Working in the Sun

The sun can be a powerful element when included in a photograph. Some avoid it because it can be too overpowering but when used in the right way it can be an element of intrigue. When I’m working with critters I rarely have the sun directly in my photographs because I want the softer natural light to be on the critter and not seen in the background. With aviation it’s quite different. Due to the natural graphic elements of aircraft the direct sun can be quite interesting. These two images are good examples of that.


This first image is of a modified T6 Texan part of the Tora! Tora! Tora! performing group as a Zero. What initially caught my attention was the flag waving form the canopy. Now this is obviously a backlit shot and there is a bit of lens flare but with the help of ACR it wasn’t a distraction. The morning I shot this we had some great cloud cover which helped to mask the bright sun so it wasn’t a glaring white ball.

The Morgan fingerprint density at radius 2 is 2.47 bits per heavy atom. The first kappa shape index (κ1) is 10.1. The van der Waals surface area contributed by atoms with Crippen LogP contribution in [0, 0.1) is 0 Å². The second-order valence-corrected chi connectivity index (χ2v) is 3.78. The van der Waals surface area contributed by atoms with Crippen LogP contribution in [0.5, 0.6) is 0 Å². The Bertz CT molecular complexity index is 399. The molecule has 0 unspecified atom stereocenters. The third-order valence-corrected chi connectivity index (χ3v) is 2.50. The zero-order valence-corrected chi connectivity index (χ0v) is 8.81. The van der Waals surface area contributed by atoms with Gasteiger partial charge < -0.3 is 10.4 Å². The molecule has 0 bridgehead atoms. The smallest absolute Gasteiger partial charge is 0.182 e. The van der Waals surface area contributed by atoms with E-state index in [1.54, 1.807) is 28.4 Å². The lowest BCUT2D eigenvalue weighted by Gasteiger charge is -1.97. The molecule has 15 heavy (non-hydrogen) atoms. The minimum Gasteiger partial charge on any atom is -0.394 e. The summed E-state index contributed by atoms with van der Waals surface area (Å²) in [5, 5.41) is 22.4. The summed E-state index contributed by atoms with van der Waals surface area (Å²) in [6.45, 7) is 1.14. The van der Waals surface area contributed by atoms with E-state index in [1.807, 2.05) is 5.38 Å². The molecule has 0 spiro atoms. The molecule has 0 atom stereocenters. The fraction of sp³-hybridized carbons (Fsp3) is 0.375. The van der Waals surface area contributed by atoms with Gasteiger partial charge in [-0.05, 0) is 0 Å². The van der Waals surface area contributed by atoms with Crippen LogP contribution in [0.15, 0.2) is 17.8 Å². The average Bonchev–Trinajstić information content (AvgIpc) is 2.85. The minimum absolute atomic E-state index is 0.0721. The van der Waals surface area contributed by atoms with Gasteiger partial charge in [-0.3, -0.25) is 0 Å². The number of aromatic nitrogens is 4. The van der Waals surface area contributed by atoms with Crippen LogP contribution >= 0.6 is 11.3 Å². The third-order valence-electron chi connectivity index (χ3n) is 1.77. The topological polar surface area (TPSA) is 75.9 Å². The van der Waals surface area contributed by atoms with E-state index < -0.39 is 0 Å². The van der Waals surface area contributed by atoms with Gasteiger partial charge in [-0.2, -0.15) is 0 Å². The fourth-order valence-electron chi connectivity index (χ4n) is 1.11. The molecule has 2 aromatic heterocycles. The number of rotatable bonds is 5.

The second image, a TBM Avenger, has no clouds but more color and it is that color that makes for an interesting sky. Both of those subtle details help to make the sun less overpowering. Now with aviation I said there was a graphic element and there is and in both of these cases it’s the plane’s shadow. It’s not something you generally think about but when you can combine the sun, plane and shadow into a unique composition then you have something truly interesting. When it comes to working the ramps and looking at multiple aircraft and having to work around people, noticing these elements and knowing how to work them is important.

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